Election skirmishes over tax and workers' rights

Rishi Sunak and Keir Starmer
[Reuters/ PA]

The Conservatives and Labour have gone into election battle over the economy on the first weekend of election campaigning.

Chancellor Jeremy Hunt has said he wants to cut National Insurance, while his opposite number Rachel Reeves has promised not to "play fast and loose" with public finances.

The IFS think tank has warned that the "parlous" state of the UK's finances will "hang over the campaign like a dark cloud".

Elsewhere, Sir Keir Starmer has been defending his workers' rights offer, after a trade union leader accused him of watering it down.

The Labour leader told the BBC that his New Deal for Working People would be “the biggest levelling up of working peoples’ rights for a generation”.

But Sharon Graham, the general secretary of the Unite union, said the deal “had more holes in it than Swiss cheese”.

The day began with both the chancellor and shadow chancellor setting out their economic pitches to the papers.

In his first interview since Rishi Sunak called a general election for 4 July, Mr Hunt told the Telegraph he would build on previous cuts to National Insurance saying: "We made a start, and we will go further."

He suggested he would seek to lower the taxes paid by people earning between £100,000 and £125,000 a year, who pay a greater proportion of their income in tax than even higher earners.

Jeremy Hunt and Rachel Reeves

The chancellor also described inheritance tax as "pernicious" and "profoundly anti-Conservative" arguing that it deterred people from saving.

Asked if cutting inheritance the tax would be a priority, he said: "I hope it's something that over time a Conservative government would be able to look at.”

Speaking to another traditionally-Conservative supporting paper, Ms Reeves told the Daily Mail she would deliver “tough spending rules so we can grow our economy and keep taxes, inflation and mortgages as low as possible.”

"I will never play fast and loose with your money... I believe in sound money and public spending that is kept under control."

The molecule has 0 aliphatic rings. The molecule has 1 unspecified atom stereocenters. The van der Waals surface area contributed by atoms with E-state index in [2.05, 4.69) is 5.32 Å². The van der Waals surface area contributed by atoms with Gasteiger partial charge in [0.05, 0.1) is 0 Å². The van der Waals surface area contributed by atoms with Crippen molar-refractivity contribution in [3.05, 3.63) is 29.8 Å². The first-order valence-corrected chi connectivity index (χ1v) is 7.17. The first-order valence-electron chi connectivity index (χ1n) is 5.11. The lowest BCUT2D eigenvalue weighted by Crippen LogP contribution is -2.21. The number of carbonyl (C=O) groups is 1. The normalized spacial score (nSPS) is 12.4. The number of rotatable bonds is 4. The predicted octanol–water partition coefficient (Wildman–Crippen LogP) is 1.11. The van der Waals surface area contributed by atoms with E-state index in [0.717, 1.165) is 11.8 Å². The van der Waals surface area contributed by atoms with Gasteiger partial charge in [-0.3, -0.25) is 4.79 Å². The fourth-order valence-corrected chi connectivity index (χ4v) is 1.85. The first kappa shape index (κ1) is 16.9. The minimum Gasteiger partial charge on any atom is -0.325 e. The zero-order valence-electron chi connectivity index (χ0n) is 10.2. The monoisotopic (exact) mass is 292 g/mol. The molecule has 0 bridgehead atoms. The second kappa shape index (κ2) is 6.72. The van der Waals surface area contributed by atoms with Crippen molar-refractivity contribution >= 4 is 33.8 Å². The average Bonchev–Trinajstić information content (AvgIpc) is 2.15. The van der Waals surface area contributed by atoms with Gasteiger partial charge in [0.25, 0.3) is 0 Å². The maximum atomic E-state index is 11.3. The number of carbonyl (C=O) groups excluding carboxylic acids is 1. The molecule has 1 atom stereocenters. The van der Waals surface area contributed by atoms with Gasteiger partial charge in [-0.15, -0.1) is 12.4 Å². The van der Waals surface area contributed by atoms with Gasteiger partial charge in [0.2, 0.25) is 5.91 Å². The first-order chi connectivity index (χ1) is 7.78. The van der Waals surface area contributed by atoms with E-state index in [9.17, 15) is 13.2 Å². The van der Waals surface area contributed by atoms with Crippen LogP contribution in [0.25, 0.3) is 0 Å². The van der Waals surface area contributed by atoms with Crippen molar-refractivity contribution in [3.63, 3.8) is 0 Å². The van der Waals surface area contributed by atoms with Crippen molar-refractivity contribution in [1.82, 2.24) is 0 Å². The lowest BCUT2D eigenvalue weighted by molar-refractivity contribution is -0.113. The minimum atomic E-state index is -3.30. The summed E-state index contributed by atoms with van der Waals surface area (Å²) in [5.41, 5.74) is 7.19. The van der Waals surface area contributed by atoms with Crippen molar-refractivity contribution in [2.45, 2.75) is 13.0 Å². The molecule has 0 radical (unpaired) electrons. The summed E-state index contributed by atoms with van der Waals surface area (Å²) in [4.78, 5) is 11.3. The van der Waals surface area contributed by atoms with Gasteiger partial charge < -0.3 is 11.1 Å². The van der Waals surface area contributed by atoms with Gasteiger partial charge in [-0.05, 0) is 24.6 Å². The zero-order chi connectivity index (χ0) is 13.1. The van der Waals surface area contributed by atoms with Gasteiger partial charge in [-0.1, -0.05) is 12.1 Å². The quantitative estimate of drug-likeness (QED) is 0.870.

Speaking later at a supermarket, she said she "wants taxes on working people to be lower" but would not make "promises about taxes I can't keep".

It came as the Institute of Fiscal Studies warned that unless the economy sees a dramatic boost, the next government would have to either cut spending, raise taxes or increase borrowing.

Earlier this year the IFS accused the major parties of a "conspiracy of silence" by not acknowledging the scale of the choices and and trade-offs that will face us after the election".

'Fire and rehire'

Unite boss Sharon Graham said “the number of caveats and get outs" in Labour's workers' rights policy meant it was in danger of becoming a bad bosses’ charter”.

Labour’s plan, which has been published after weeks of negotiations with unions, pledges to end fire and rehire, a practice where businesses dismiss workers and then hire them back on worse deals.

The party says the practice is a “scourge” which leaves “working people at the mercy of bullying threats”.

But critics have pointed to a line in the plan which says “businesses can restructure to remain viable… when there is genuinely no alternative”.

It says for a company to do this it must follow “a proper process based on dialogue and common understanding between employers and workers”.

When asked about Ms Graham’s criticism, Sir Keir said: "The single most important task of an incoming Labour government is to grow the economy and I think you can only grow the economy if you treat working people properly at work.”

'Giving up'

Sir Keir spent the day in the West Midlands, where he confirmed that his party wanted to lower the voting age to 16.

The party's 2015, 2017 and 2019 manifestos pledged to implement the changes.

In Scotland and Wales, 16-year-olds can vote in devolved and local elections.

Asked if he backed, Sir Keir said yes adding: "If you can work, if you can pay tax, if you can serve in your armed forces, then you ought to be able to vote."

Meanwhile Rishi Sunak met veterans in his home county of North Yorkshire, where he was asked about his rain-sodden speech in Downing Street on Wednesday.

The prime minister said he had not caught pneumonia but added that a lot of people had been offering him an umbrella.

Since, Mr Sunak fired the starting gun on a 4 July election, several MPs - including long-serving minister Michael Gove - have announced their decision to stand down.

Speaking on a visit to Chichester, Liberal Democrat leader Sir Ed Davey said Mr Gove's decision to step down was a sign Conservatives were "giving up".

He said the Lib Dems was "much more ambitious" than the other parties.

The SNP leader John Swinney was in Fife where he blamed austerity for undermining public services.

Also on the campaign trail was Reform UK leader Richard Tice who said his party would put immigration, law and order, NHS waiting lists and "making work pay" at the centre of its general election campaign.